“Spiritual Preparation of the Adult”
In Creative Development in the Child (Montessori-Pierson Publishing, 2020), Montessori gives just two rules the teacher must follow:
- Do not interrupt the child who is working
- Do no correct indiscriminately the errors of the child
(Montessori, 2020: 401)
Instead, she says it is our role to “keep alive this fire in the child who has been given into our care. We must mount guard against the two dangers which may put out the fire in the soul of the child. We may put it out, ourselves being the obstacles in the path of the child, interrupting and interfering voluntarily. We may put it out without knowing through negligence, by not offering a material when the child is ready for it. Thus by our negligence to give food to this flame within the child, the child’s interest dies, and the fire goes out” (Montessori, 2020: 403).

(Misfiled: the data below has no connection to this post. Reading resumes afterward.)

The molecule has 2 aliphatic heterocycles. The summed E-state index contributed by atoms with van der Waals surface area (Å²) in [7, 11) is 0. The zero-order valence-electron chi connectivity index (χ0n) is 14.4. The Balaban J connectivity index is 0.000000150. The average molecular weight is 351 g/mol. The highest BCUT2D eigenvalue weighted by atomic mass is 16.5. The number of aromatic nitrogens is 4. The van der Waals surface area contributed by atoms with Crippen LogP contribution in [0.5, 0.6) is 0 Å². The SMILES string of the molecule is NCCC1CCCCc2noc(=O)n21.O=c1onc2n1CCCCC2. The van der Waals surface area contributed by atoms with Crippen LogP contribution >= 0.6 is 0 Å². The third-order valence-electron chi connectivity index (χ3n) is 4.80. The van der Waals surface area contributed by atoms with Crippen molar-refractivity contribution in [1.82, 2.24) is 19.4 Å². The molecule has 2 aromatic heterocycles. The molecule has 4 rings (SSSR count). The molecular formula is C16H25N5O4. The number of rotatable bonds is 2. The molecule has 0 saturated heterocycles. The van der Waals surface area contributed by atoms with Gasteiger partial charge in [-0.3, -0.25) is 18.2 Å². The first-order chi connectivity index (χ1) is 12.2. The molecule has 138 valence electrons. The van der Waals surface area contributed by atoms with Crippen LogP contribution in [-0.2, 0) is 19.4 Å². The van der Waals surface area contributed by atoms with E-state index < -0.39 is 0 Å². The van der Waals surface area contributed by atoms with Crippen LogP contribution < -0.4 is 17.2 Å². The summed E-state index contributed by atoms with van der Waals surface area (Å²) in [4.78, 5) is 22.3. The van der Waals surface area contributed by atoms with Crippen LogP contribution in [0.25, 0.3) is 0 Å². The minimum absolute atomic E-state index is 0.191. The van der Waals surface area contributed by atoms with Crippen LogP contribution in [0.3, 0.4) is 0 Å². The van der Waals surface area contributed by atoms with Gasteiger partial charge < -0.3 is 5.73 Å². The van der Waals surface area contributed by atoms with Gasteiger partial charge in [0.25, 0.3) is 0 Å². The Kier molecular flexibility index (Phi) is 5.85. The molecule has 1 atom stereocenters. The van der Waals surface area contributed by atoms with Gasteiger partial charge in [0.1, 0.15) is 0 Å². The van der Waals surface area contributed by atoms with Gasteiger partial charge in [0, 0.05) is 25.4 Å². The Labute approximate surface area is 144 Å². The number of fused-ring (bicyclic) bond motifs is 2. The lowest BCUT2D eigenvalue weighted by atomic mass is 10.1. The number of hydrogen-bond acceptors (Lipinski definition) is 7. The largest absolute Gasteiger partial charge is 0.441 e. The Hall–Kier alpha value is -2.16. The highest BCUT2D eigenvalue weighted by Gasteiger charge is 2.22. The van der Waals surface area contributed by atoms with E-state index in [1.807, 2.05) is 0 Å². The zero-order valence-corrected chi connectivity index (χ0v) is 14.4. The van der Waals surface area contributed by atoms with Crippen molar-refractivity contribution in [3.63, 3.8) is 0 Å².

So how do we find the balance between engaging too little and interfering too much?
In her book, Interacting or Interfering, Julie Fisher writes that “Interactions with young children are profoundly important for supporting and extending their learning” (Fisher, 2016: 1). But interactions can soon become adult-led and dominated and so a helpful approach might be found in something called Sustained Shared Thinking.
“An episode in which two or more individuals ‘work together’ in an intellectual way to solve a problem, clarify a concept, evaluate activities, extend a narrative, etc. Both parties must contribute to the thinking and it must develop and extend” (REPEY, 2002:9).
Learn more about Sustained Shared Thinking from these two articles: